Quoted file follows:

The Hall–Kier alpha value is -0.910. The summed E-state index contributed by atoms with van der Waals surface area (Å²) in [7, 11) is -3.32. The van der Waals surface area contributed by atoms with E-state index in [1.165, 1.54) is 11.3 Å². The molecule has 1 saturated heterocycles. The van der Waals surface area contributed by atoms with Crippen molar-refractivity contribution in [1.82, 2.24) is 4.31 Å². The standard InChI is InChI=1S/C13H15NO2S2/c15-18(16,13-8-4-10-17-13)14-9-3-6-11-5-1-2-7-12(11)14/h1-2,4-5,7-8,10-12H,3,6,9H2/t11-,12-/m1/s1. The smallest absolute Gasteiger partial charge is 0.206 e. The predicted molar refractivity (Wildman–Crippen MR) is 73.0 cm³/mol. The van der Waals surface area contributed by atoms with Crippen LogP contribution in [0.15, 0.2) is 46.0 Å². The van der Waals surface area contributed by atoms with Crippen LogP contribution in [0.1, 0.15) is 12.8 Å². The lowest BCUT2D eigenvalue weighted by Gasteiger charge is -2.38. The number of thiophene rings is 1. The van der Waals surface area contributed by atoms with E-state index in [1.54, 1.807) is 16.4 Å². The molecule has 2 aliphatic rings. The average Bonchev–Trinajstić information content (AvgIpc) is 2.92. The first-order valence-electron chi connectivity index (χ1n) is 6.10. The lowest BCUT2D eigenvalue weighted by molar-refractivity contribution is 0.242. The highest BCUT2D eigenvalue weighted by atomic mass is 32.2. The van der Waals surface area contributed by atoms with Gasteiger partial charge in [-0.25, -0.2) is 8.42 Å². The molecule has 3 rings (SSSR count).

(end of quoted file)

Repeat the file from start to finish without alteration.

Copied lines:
The Hall–Kier alpha value is -0.910. The summed E-state index contributed by atoms with van der Waals surface area (Å²) in [7, 11) is -3.32. The van der Waals surface area contributed by atoms with E-state index in [1.165, 1.54) is 11.3 Å². The molecule has 1 saturated heterocycles. The van der Waals surface area contributed by atoms with Crippen molar-refractivity contribution in [1.82, 2.24) is 4.31 Å². The standard InChI is InChI=1S/C13H15NO2S2/c15-18(16,13-8-4-10-17-13)14-9-3-6-11-5-1-2-7-12(11)14/h1-2,4-5,7-8,10-12H,3,6,9H2/t11-,12-/m1/s1. The smallest absolute Gasteiger partial charge is 0.206 e. The predicted molar refractivity (Wildman–Crippen MR) is 73.0 cm³/mol. The van der Waals surface area contributed by atoms with Crippen LogP contribution in [0.15, 0.2) is 46.0 Å². The van der Waals surface area contributed by atoms with Crippen LogP contribution in [0.1, 0.15) is 12.8 Å². The lowest BCUT2D eigenvalue weighted by Gasteiger charge is -2.38. The number of thiophene rings is 1. The van der Waals surface area contributed by atoms with E-state index in [1.54, 1.807) is 16.4 Å². The molecule has 2 aliphatic rings. The average Bonchev–Trinajstić information content (AvgIpc) is 2.92. The first-order valence-electron chi connectivity index (χ1n) is 6.10. The lowest BCUT2D eigenvalue weighted by molar-refractivity contribution is 0.242. The highest BCUT2D eigenvalue weighted by atomic mass is 32.2. The van der Waals surface area contributed by atoms with Gasteiger partial charge in [-0.25, -0.2) is 8.42 Å². The molecule has 3 rings (SSSR count).